If not, he says that he’ll notify the court and have Minister Lee draw up her dethronement. The queen dowager scoffs that he’s going to great lengths to save the queen and tells him to inform the court, because she has nothing to hide. He asks if she’ll feel the same if more evidence is found in her lady’s chambers, and he gives her two hours to change her mind.
Meanwhile, Minister Lee visits Yi Heon in the mountains, and he’s horrified to find the king bleeding copiously from his left ear. Yi Heon seems to be in a trance — he says in an emotionless voice that Yul keeps whispering in his ear, and Minister Lee only then notices the sharp stick he holds in his hand. Oh my god, he did this to himself. He collapses while Minister Lee cries over him.
The queen dowager and Court Lady Jang remember when they first entered the palace together, when they were only sixteen. The queen dowager says that she wouldn’t have been able to withstand the pain of losing both her son and her father if not for Court Lady Jang.
Court Lady Jang says tearfully that she’s been blessed to serve the queen dowager, and that she’ll be honored to die for her. The queen dowager says darkly that when she tears the king to shreds and gets her revenge, she’ll give Court Lady Jang a proper funeral. A bit later, Ha Sun finds Court Lady Jang at his door confessing to everything.
Ha Sun and Eunuch Jo wait nervously for Minister Lee to return with Yi Heon before the court assembly. Minister Shin shows up instead, demanding the queen dowager’s dethronement. Looking furious, Ha Sun asks if Minister Shin is saying to dethrone the queen and the queen dowager, and make him look like the most despicable son in history.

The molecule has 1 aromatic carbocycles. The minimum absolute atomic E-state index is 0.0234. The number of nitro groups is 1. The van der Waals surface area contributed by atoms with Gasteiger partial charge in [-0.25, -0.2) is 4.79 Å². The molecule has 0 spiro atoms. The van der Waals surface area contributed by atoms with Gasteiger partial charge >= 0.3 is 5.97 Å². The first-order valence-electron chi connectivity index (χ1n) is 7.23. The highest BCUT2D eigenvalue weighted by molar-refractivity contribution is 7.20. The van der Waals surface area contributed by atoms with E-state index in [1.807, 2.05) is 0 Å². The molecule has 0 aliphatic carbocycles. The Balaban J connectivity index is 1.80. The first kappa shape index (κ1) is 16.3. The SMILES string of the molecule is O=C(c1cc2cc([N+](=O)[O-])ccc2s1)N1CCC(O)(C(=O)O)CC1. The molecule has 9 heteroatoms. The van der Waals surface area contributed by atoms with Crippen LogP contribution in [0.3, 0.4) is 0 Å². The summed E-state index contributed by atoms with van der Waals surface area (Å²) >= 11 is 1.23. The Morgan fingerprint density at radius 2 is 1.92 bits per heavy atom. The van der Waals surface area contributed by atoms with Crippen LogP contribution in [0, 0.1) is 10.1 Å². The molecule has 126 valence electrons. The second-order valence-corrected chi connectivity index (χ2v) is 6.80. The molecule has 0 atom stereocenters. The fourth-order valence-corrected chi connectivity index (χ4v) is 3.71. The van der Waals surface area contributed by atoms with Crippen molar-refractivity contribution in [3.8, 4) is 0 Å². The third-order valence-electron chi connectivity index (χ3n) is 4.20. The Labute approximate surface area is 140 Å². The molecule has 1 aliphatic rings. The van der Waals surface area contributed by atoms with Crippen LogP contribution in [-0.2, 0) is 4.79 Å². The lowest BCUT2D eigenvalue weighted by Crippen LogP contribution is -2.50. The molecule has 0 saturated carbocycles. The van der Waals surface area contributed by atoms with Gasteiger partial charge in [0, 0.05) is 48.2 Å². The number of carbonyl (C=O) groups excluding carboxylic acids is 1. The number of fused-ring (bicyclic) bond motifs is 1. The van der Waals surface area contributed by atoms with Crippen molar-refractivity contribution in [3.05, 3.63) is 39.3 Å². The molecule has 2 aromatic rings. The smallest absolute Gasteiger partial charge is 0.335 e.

Minister Shin falls to his knees, insisting that that’s not his intent. He says that Minister Lee is trying to drive them apart, but Ha Sun bellows for him to be quiet. He says that Court Lady Jang’s guilt has nothing to do with the queen dowager, and that her confession also proves the queen’s innocence.
Minister Shin and the court ministers are forced to let go of the plan to dethrone So-woon for now, but they don’t understand why Ha Sun won’t accuse the queen dowager. But as he promised, Ha Sun has the letter incriminating the queen dowager sent to her, and she burns it.
As he’s looking out over the lake, sighing in relief, Ha Sun spots So-woon in a gazebo nearby. She bows to him in thanks, and he nods his head to her. So-woon grants his wish and gifts Ha Sun with the most beautiful, happiest smile he’s ever seen.
He smiles back, but his smile is tinged with sadness. He whispers, “Do not smile like that. Please do not smile.” He forces himself to turn away.
In his chambers, Ha Sun shows Eunuch Jo a paper on which he’s written, “Thank you, Eunuch Jo,” with a cute caricature of the eunuch. Ha Sun giggles, but Eunuch Jo says this isn’t the time to be silly, because Minister Lee will return soon with Yi Heon. Ha Sun tells Eunuch Jo not to worry too much, because for better or worse, he can only die once.
The king shows no improvement, so Minister Lee returns to the palace alone. He tells Ha Sun to put on ordinary clothing, then leads him away, ordering Eunuch Jo to stay behind unless he wants to die. They walk to a cliff high above the city, Minister Lee ignoring Ha Sun’s questions.